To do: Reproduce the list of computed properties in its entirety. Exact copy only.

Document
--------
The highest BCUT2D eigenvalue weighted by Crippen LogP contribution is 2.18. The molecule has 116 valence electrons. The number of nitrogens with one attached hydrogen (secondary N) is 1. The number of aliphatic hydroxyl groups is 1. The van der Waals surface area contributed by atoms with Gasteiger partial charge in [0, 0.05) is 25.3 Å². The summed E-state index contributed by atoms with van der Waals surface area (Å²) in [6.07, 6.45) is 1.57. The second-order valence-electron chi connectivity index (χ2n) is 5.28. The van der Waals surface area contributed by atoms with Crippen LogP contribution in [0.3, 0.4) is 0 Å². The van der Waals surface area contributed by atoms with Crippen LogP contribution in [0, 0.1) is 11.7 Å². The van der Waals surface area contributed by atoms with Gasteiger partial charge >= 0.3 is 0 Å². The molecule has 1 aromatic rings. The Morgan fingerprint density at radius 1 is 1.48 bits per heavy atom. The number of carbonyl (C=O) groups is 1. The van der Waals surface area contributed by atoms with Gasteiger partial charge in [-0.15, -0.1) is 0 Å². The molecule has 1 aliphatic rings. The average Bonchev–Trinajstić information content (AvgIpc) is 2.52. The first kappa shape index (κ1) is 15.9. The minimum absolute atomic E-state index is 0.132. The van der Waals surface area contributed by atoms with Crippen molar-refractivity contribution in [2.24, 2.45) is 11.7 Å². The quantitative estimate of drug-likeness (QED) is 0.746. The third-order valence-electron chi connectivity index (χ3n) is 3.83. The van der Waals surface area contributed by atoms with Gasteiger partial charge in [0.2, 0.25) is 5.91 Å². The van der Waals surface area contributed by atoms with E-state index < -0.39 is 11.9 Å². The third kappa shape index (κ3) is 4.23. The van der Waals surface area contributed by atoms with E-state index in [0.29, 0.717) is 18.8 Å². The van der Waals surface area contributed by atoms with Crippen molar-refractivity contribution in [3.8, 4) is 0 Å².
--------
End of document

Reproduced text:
The highest BCUT2D eigenvalue weighted by Crippen LogP contribution is 2.18. The molecule has 116 valence electrons. The number of nitrogens with one attached hydrogen (secondary N) is 1. The number of aliphatic hydroxyl groups is 1. The van der Waals surface area contributed by atoms with Gasteiger partial charge in [0, 0.05) is 25.3 Å². The summed E-state index contributed by atoms with van der Waals surface area (Å²) in [6.07, 6.45) is 1.57. The second-order valence-electron chi connectivity index (χ2n) is 5.28. The van der Waals surface area contributed by atoms with Crippen LogP contribution in [0.3, 0.4) is 0 Å². The van der Waals surface area contributed by atoms with Crippen LogP contribution in [0, 0.1) is 11.7 Å². The van der Waals surface area contributed by atoms with Gasteiger partial charge >= 0.3 is 0 Å². The molecule has 1 aromatic rings. The Morgan fingerprint density at radius 1 is 1.48 bits per heavy atom. The number of carbonyl (C=O) groups is 1. The van der Waals surface area contributed by atoms with Gasteiger partial charge in [-0.15, -0.1) is 0 Å². The molecule has 1 aliphatic rings. The average Bonchev–Trinajstić information content (AvgIpc) is 2.52. The first kappa shape index (κ1) is 15.9. The minimum absolute atomic E-state index is 0.132. The van der Waals surface area contributed by atoms with Crippen molar-refractivity contribution in [2.24, 2.45) is 11.7 Å². The quantitative estimate of drug-likeness (QED) is 0.746. The third-order valence-electron chi connectivity index (χ3n) is 3.83. The van der Waals surface area contributed by atoms with Gasteiger partial charge in [0.2, 0.25) is 5.91 Å². The van der Waals surface area contributed by atoms with E-state index < -0.39 is 11.9 Å². The third kappa shape index (κ3) is 4.23. The van der Waals surface area contributed by atoms with E-state index in [0.29, 0.717) is 18.8 Å². The van der Waals surface area contributed by atoms with Crippen molar-refractivity contribution in [3.8, 4) is 0 Å².